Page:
Last year, Major League Baseball player Drew Robinson attempted to take his own life. After surviving for 20 hours, he chose life and called for help. His mission now is to help others as he returns to baseball.
Robinson’s compelling, heart-wrenching story was told this week in a piece on ESPN.com written by Senior MLB Insider Jeff Passan and edited by senior editor Rachel Ullrich, and in an E60 documentary produced by Martin Khodabakhshian and edited by coordinating producer Warren Wolcott. The feature is now streaming on E60 on ESPN+.
I wish today never had to end. There are no words to describe the level of gratitude Im feeling, for so many reasons. We’re all in this together & I hope everyone joins me in writing some self love tonight. I LOVE MYSELF & I LOVE MY LIFE!! Thank you from the bottom of my heart❤️— Drew Robinson (@Drewrobbb) February 3, 2021
The four discussed the care that went into telling Robinson’s story, which included seeking advice from some ESPN employee resource groups:
What were some lessons learned on this journey?
Passan: I didn’t fully understand the sensitivity necessary when writing about suicide. How writing on the subject necessitates extreme caution. How a minute detail can trigger the worst sort of impulses in those struggling with mental illness. After writing the first draft of the story, we sought the help of experts who study suicide. They have dedicated their lives to helping those with suicidal ideation, and their guidance helped us balance the poignancy of Drew’s story with the duty of telling it responsibly. Drew was willing to allow us to address the most minute details of everything. But some of those facts could have brought harm to others, and Drew understood that the consequences of an unfiltered version of his life could be counterproductive. In the end, he trusted us to tell the story as we felt it would best be told, and that trust allowed us to honor his ultimate wish, which is to help people.
Ullrich: Jeff and Martin worked tirelessly with Drew through this very long process. Martin, at one point, said he was speaking to Drew more than his mom. It was really, really important to us that Drew feel comfortable telling us his story, but even more so that he understood what releasing it to millions of readers and viewers would mean. Jeff and Martin were the linchpins here – the relationship they formed with Drew and the way they protected him, and his story were amazing to see.
What was the most difficult part of this for you?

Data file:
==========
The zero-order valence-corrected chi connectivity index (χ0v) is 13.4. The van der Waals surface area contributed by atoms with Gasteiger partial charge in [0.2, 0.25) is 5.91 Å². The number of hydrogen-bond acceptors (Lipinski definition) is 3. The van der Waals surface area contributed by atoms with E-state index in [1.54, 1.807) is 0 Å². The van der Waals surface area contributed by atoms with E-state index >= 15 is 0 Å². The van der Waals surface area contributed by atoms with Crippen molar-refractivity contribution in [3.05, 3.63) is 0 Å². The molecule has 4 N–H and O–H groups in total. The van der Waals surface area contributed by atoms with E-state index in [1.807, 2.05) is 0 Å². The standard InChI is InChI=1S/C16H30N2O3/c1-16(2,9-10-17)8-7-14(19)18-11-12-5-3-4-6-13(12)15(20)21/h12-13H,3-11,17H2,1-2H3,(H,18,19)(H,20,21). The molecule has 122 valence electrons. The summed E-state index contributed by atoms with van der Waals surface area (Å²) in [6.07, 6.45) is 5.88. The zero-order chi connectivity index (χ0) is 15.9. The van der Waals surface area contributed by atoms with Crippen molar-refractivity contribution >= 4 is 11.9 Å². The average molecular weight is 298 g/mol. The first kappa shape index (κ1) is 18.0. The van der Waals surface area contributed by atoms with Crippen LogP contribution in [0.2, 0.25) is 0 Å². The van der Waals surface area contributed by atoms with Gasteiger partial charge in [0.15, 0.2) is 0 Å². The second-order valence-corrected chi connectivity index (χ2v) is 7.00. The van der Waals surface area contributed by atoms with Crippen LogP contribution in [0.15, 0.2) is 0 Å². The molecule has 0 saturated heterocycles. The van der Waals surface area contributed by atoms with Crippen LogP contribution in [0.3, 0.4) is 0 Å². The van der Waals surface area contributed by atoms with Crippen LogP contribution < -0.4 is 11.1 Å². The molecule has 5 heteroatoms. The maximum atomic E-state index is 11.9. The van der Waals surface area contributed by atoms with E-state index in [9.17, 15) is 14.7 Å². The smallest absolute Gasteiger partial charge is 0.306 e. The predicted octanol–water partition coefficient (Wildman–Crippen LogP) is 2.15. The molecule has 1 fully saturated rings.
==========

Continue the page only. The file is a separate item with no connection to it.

Khodabakhshian: The hardest part of the project was getting the mental health aspect right – for Drew, his family, and the overall reach that a story of this magnitude and importance has. Warren was the sole video editor on the film and also the sound editor on the project. He was integral in making sure we were both sensitive and true to Drew’s story and the overall topic of mental health. Warren was consistently and proactively asking questions and raising our own awareness level in edit, ranging from music choices, to shot selection, to the style of the edit, and beyond. He was always pushing us to remember the bigger picture.
I lost a close friend to suicide in 2010, so this story hits close to my heart. Drew and I got really close, right away. In the field, I found myself getting emotional on multiple occasions: watching Drew get his prosthetic eye, watching Drew’s dad watch his son hit in the cages, listening to Drew’s main interview while filming when he spoke about his struggles with suicide and when he read his own suicide letter. And in edit, it turned to tears of joy when we get to the end of the film, and Drew says confidently, “I’m meant to be alive, I’m meant to be alive.”
What do you hope that viewers take away from watching the story?
Warren: That they are not alone. Jeff Passen asked Drew a question in the feature. “Did you have anybody that you could go to and tell how you were really truly feeling?” Drew replied “I did, but I didn’t know it.”
So the thing I hope people take away is, even though you may feel that you have no one to reach out to, you probably do but just don’t realize it. Whether it’s a close friend, family member or a professional, you’re not alone.
Andy Hall contributed to this story.
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